// rotate point
		iTempX = ((iEndX * cCos)>>7) - ((iEndY * cSin)>>7);
		iTempY = ((iEndX * cSin)>>7) + ((iEndY * cCos)>>7);

		// translate point back:
		iEndX = (VectorObject.Position.x>>7)+iTempX+VectorObject.Origin.x;
			//if (iEndX<0) iEndX=0;
		iEndY = (VectorObject.Position.y>>7)+iTempY+VectorObject.Origin.y;

		// Bounds check to ensure that rotated points are still within the bitmap boundary
		if (iStartX>=0&&iStartY>=0&&iEndX>=0&&iEndY>=0&&iStartX<=BitmapAddress[0]&&iStartY<=BitmapAddress[1]&&iEndX<=BitmapAddress[0]&&iEndY<=BitmapAddress[1])
		{
			DrawLine((u16*)BitmapAddress,(u8)(iStartX),(u8)(iStartY),(u8)(iEndX),(u8)(iEndY),VectorObject.VectorList[iPoint].colour);
		}
		iStartX = VectorObject.VectorList[iPoint].x;
		iStartY = VectorObject.VectorList[iPoint].y;
	}
	
}

We can now call that directly instead of our drawing code:

myVectorObject.Position.x = 0;
myVectorObject.Position.y = 0;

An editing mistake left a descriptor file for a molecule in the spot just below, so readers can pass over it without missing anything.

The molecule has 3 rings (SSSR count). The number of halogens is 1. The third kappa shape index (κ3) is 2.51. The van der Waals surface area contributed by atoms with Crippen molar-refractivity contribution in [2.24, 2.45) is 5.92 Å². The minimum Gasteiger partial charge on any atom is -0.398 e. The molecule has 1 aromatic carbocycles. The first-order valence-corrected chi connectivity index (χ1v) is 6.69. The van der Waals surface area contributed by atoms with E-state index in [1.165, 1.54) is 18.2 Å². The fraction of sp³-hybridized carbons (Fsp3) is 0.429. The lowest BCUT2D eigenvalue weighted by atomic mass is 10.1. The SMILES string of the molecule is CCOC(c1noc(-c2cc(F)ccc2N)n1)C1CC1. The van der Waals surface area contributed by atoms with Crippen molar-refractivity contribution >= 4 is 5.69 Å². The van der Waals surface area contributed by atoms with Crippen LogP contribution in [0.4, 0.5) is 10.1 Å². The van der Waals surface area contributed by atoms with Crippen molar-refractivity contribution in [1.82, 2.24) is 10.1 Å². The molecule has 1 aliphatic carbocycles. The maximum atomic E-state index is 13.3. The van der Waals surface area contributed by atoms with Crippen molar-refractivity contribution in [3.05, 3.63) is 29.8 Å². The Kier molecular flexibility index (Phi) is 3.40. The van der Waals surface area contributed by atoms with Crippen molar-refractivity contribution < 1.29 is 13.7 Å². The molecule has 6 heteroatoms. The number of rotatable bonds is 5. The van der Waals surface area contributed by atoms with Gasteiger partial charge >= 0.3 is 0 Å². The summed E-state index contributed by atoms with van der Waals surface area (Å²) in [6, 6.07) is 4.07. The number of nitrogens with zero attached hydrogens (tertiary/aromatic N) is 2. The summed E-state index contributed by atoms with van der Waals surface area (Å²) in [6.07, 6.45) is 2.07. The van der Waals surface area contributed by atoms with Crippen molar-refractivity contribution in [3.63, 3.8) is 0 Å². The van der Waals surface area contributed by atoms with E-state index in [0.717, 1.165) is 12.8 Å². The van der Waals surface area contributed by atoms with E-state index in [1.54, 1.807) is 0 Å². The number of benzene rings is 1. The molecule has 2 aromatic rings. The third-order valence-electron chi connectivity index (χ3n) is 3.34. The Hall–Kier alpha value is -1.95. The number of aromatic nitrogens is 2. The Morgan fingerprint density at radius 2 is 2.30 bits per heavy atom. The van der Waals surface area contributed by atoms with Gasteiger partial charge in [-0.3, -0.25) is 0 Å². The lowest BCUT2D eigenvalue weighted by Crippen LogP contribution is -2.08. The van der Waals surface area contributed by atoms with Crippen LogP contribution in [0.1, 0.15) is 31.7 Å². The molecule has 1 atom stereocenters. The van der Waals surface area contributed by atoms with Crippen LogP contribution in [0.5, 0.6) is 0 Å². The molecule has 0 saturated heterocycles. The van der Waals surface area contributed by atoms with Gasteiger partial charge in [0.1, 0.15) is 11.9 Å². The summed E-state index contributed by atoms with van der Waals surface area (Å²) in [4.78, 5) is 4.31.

myVectorObject.RotationAngle = 0;
myVectorObject.Scale = 1;

DrawVectorObject((u16*)bmpLogo,myVectorObject);

Which will give us the same shape again, or we can change the scale, position and angle to do something more interesting.

myVectorObject.Points=5;
myVectorObject.VectorList[0].x = 0;
myVectorObject.VectorList[0].y = 3;
myVectorObject.VectorList[0].colour = 1;
myVectorObject.VectorList[1].x = 2;
myVectorObject.VectorList[1].y = 2;
myVectorObject.VectorList[1].colour = 1;
myVectorObject.VectorList[2].x = 3;
myVectorObject.VectorList[2].y = 4;
myVectorObject.VectorList[2].colour = 1;
myVectorObject.VectorList[3].x = 4;
myVectorObject.VectorList[3].y = 1;
myVectorObject.VectorList[3].colour = 1;
myVectorObject.VectorList[4].x = 1;